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Accountability & Reliability

Babson College relies heavily on and highly values its student workers. Your first priority, of course, is academics, but while you are at work, you are expected to approach your job professionally and give 100%. Just like any other job, your part-time student job requires a commitment.

You are expected to be at your job when you are scheduled to work. Do your best to give your supervisor as much advance notice as possible when you know you are going to be absent or late. Ask your supervisor in advance about the “call-in” procedure.

TIP: At the beginning of each semester, take a look at your class syllabi and think about your school work in relation to your work schedule. Let your supervisor know well in advance if you think you’ll need to take some time off when you have tests scheduled or papers/projects due.

Approach, Conduct & Appearance

Have a positive approach

  • Your student job may not be the most exciting position, but it can still provide a good experience. Think of the benefits—gaining work experience, earning some money, and having schedule flexibility and the convenience of working on campus.
  • Your job(s) as a college student will form the foundation for your working life. Even if the job is not related to your major or career goals, it will help you to learn about the work world and acquire general work skills that may be useful to you when you graduate.
  • Be enthusiastic about learning new tasks and/or taking on additional responsibilities. View your job as an opportunity to learn new skills…you never know for sure what you will be doing after you graduate, and the skills you learn in your student job(s) may come in handy!

Be a “team player”

  • Most departments at Babson require people to work together effectively as a “team”; as a student worker, you are part of your departmental team.
  • In most cases, to perform your job, you’ll need to interact with other students and staff members. Establishing a positive rapport with other students as well as your supervisor and departmental staff will facilitate these interactions.

Refrain from conducting “personal business” on the job

  • “Personal business”—such as making personal phone calls, doing school work, and browsing the Internet—tends to detract from your productivity while at work. Do not engage in personal business unless your supervisor gives you specific permission to do so.
  • Keep casual conversation to a minimum While it’s usually acceptable for you to talk with other students and/or departmental staff while working, keep in mind that your casual conversation can become distracting for you and/or others.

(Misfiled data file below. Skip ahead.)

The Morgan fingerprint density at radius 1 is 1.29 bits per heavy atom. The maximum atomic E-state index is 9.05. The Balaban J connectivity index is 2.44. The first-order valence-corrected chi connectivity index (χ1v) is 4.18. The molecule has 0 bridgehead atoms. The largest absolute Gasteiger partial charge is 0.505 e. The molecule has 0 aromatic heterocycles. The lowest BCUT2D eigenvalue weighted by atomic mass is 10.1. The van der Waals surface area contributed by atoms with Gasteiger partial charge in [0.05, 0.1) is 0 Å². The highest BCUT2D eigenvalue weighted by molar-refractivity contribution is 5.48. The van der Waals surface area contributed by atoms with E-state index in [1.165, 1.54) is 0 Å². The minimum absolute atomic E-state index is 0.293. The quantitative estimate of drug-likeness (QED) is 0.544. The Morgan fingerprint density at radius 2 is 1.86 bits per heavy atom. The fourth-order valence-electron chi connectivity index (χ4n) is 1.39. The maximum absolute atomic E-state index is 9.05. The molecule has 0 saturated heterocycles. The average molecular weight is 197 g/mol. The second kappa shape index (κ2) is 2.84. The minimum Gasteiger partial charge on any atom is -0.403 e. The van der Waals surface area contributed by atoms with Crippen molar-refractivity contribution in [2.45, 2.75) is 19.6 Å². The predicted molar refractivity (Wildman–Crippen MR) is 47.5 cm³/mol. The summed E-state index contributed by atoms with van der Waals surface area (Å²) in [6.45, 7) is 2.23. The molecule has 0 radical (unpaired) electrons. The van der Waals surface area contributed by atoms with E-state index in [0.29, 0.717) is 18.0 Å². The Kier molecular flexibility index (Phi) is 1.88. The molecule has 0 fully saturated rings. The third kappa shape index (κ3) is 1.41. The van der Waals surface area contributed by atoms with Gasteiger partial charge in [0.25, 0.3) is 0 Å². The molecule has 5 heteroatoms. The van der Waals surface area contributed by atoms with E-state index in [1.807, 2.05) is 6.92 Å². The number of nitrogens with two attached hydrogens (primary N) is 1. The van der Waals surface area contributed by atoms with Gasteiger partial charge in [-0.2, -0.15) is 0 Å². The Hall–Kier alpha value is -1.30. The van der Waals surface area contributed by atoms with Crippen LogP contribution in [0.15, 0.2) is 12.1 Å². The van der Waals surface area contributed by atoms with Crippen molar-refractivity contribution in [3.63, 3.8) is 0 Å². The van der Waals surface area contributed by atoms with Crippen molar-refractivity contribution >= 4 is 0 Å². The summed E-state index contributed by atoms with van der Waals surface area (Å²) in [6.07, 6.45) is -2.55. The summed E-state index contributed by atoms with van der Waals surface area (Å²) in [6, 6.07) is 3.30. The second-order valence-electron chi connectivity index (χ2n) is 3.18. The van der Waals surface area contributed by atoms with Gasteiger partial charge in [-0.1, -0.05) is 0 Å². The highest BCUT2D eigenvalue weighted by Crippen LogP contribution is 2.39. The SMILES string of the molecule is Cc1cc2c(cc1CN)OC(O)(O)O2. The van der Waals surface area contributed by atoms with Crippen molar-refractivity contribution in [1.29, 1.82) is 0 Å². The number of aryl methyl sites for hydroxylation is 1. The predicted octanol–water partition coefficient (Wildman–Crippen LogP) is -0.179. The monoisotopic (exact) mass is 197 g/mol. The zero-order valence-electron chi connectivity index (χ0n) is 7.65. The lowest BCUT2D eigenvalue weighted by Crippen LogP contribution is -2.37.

Dress appropriately for your department

  • Not all departments have formalized dress codes, but most departments have standards of dress that even students need to abide by. If you are not sure about the expectations in your department, ask your supervisor for some guidelines.

Taking Initiative

Don’t do just the “bare minimum”…give 100%

Supervisors count on you to produce high-quality work. You may be tired or feel stressed from school, but keep in mind that the work you do while at your student job reflects on you and your department as a whole.

Ask for more work

When you complete a task, don’t assume there is nothing else to do. Always take the initiative and ask your supervisor if anything else needs to be done.

Communication

Talk to your supervisor

Establishing and maintaining open lines of communication with your supervisor will help you feel more comfortable on the job.

Talk to your supervisor if you are feeling overwhelmed by your academics; supervisors understand that academics are your first priority and are usually willing to decrease your hours should a situation like this occur.

Ask for feedback about your work performance and be receptive to constructive criticism. Keep in mind that student employment is a learning experience; you are not expected to be perfect.

Ask questions

Don’t hesitate to ask questions when you’re not sure how to do something or how to respond to a question. In most cases, your supervisor would much rather have you ask questions than do a procedure incorrectly or give someone inaccurate information. Asking questions also helps you build a knowledge base, thus ultimately helping your department.